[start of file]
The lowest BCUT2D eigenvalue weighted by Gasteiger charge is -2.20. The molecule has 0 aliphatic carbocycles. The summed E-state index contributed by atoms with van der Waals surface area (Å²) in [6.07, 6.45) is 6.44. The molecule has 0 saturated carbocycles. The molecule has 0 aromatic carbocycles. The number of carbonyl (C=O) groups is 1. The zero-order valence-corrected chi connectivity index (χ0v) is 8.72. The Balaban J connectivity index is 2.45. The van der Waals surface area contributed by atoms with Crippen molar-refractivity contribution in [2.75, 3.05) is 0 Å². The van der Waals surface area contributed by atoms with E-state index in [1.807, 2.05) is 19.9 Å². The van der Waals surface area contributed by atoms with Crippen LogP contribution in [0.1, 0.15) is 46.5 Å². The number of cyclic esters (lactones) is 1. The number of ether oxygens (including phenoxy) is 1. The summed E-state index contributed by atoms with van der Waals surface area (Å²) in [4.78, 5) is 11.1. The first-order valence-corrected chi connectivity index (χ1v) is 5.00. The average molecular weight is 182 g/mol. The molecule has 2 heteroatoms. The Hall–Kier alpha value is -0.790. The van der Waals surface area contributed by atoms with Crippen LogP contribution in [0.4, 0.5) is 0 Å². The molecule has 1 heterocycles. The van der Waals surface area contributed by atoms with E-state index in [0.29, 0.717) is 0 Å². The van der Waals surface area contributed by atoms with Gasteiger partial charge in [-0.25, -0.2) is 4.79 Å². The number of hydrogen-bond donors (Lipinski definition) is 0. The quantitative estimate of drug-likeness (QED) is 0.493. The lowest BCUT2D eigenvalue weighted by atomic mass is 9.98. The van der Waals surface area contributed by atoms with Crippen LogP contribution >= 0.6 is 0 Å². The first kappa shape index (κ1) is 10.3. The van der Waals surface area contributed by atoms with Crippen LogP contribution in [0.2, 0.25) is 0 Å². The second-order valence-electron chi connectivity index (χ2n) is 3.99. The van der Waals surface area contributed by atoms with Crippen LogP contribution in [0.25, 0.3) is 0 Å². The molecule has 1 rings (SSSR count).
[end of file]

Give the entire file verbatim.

The lowest BCUT2D eigenvalue weighted by Gasteiger charge is -2.20. The molecule has 0 aliphatic carbocycles. The summed E-state index contributed by atoms with van der Waals surface area (Å²) in [6.07, 6.45) is 6.44. The molecule has 0 saturated carbocycles. The molecule has 0 aromatic carbocycles. The number of carbonyl (C=O) groups is 1. The zero-order valence-corrected chi connectivity index (χ0v) is 8.72. The Balaban J connectivity index is 2.45. The van der Waals surface area contributed by atoms with Crippen molar-refractivity contribution in [2.75, 3.05) is 0 Å². The van der Waals surface area contributed by atoms with E-state index in [1.807, 2.05) is 19.9 Å². The van der Waals surface area contributed by atoms with Crippen LogP contribution in [0.1, 0.15) is 46.5 Å². The number of cyclic esters (lactones) is 1. The number of ether oxygens (including phenoxy) is 1. The summed E-state index contributed by atoms with van der Waals surface area (Å²) in [4.78, 5) is 11.1. The first-order valence-corrected chi connectivity index (χ1v) is 5.00. The average molecular weight is 182 g/mol. The molecule has 2 heteroatoms. The Hall–Kier alpha value is -0.790. The van der Waals surface area contributed by atoms with Crippen LogP contribution in [0.4, 0.5) is 0 Å². The molecule has 1 heterocycles. The van der Waals surface area contributed by atoms with E-state index in [0.29, 0.717) is 0 Å². The van der Waals surface area contributed by atoms with Gasteiger partial charge in [-0.25, -0.2) is 4.79 Å². The number of hydrogen-bond donors (Lipinski definition) is 0. The quantitative estimate of drug-likeness (QED) is 0.493. The lowest BCUT2D eigenvalue weighted by atomic mass is 9.98. The van der Waals surface area contributed by atoms with Crippen LogP contribution >= 0.6 is 0 Å². The first kappa shape index (κ1) is 10.3. The van der Waals surface area contributed by atoms with Crippen LogP contribution in [0.2, 0.25) is 0 Å². The second-order valence-electron chi connectivity index (χ2n) is 3.99. The van der Waals surface area contributed by atoms with Crippen LogP contribution in [0.25, 0.3) is 0 Å². The molecule has 1 rings (SSSR count).